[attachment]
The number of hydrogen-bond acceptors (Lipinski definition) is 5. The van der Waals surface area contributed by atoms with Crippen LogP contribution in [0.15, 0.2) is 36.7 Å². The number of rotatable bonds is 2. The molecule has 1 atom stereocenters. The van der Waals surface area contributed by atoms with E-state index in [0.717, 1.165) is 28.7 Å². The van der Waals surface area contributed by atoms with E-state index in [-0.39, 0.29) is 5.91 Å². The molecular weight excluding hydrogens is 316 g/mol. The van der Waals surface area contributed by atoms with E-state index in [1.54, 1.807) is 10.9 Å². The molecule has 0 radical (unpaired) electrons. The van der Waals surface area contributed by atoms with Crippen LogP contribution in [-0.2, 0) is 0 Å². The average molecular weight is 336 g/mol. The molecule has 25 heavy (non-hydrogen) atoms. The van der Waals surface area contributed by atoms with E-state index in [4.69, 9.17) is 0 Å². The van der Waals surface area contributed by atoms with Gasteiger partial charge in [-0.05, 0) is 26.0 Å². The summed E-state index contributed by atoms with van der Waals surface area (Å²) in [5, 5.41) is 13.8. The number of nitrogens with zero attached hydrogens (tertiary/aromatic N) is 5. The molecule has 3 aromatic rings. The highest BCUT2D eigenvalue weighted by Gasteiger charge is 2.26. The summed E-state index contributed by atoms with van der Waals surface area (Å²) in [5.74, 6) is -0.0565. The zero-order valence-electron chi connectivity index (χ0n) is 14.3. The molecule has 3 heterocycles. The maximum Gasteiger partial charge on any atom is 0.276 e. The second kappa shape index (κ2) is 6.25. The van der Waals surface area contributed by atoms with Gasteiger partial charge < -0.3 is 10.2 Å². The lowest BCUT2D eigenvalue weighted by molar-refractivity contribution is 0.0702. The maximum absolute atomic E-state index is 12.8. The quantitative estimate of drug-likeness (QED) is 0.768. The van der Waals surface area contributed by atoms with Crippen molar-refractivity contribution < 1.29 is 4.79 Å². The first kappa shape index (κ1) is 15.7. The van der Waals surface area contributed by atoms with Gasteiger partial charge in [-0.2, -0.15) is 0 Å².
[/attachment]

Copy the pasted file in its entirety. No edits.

The number of hydrogen-bond acceptors (Lipinski definition) is 5. The van der Waals surface area contributed by atoms with Crippen LogP contribution in [0.15, 0.2) is 36.7 Å². The number of rotatable bonds is 2. The molecule has 1 atom stereocenters. The van der Waals surface area contributed by atoms with E-state index in [0.717, 1.165) is 28.7 Å². The van der Waals surface area contributed by atoms with E-state index in [-0.39, 0.29) is 5.91 Å². The molecular weight excluding hydrogens is 316 g/mol. The van der Waals surface area contributed by atoms with E-state index in [1.54, 1.807) is 10.9 Å². The molecule has 0 radical (unpaired) electrons. The van der Waals surface area contributed by atoms with Crippen LogP contribution in [-0.2, 0) is 0 Å². The average molecular weight is 336 g/mol. The molecule has 25 heavy (non-hydrogen) atoms. The van der Waals surface area contributed by atoms with E-state index in [4.69, 9.17) is 0 Å². The van der Waals surface area contributed by atoms with Gasteiger partial charge in [-0.05, 0) is 26.0 Å². The summed E-state index contributed by atoms with van der Waals surface area (Å²) in [5, 5.41) is 13.8. The number of nitrogens with zero attached hydrogens (tertiary/aromatic N) is 5. The molecule has 3 aromatic rings. The highest BCUT2D eigenvalue weighted by Gasteiger charge is 2.26. The summed E-state index contributed by atoms with van der Waals surface area (Å²) in [5.74, 6) is -0.0565. The zero-order valence-electron chi connectivity index (χ0n) is 14.3. The molecule has 3 heterocycles. The maximum Gasteiger partial charge on any atom is 0.276 e. The second kappa shape index (κ2) is 6.25. The van der Waals surface area contributed by atoms with Gasteiger partial charge < -0.3 is 10.2 Å². The lowest BCUT2D eigenvalue weighted by molar-refractivity contribution is 0.0702. The maximum absolute atomic E-state index is 12.8. The quantitative estimate of drug-likeness (QED) is 0.768. The van der Waals surface area contributed by atoms with Crippen molar-refractivity contribution < 1.29 is 4.79 Å². The first kappa shape index (κ1) is 15.7. The van der Waals surface area contributed by atoms with Gasteiger partial charge in [-0.2, -0.15) is 0 Å².